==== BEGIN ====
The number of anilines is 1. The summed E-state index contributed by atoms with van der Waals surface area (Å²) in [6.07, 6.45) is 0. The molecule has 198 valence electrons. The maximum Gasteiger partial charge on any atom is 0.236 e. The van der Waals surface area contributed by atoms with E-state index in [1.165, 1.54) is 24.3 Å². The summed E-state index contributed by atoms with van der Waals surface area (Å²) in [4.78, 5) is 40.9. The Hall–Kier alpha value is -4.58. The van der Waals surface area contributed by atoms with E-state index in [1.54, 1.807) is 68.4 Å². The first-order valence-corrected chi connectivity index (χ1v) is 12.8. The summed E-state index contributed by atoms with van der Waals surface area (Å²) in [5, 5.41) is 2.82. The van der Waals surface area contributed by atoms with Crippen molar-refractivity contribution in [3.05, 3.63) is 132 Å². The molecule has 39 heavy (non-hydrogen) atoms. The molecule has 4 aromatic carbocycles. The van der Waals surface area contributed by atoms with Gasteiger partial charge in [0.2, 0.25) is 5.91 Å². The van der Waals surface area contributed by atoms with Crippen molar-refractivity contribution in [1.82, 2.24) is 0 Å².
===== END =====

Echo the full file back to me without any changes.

The number of anilines is 1. The summed E-state index contributed by atoms with van der Waals surface area (Å²) in [6.07, 6.45) is 0. The molecule has 198 valence electrons. The maximum Gasteiger partial charge on any atom is 0.236 e. The van der Waals surface area contributed by atoms with E-state index in [1.165, 1.54) is 24.3 Å². The summed E-state index contributed by atoms with van der Waals surface area (Å²) in [4.78, 5) is 40.9. The Hall–Kier alpha value is -4.58. The van der Waals surface area contributed by atoms with E-state index in [1.54, 1.807) is 68.4 Å². The first-order valence-corrected chi connectivity index (χ1v) is 12.8. The summed E-state index contributed by atoms with van der Waals surface area (Å²) in [5, 5.41) is 2.82. The van der Waals surface area contributed by atoms with Crippen molar-refractivity contribution in [3.05, 3.63) is 132 Å². The molecule has 39 heavy (non-hydrogen) atoms. The molecule has 4 aromatic carbocycles. The van der Waals surface area contributed by atoms with Gasteiger partial charge in [0.2, 0.25) is 5.91 Å². The van der Waals surface area contributed by atoms with Crippen molar-refractivity contribution in [1.82, 2.24) is 0 Å².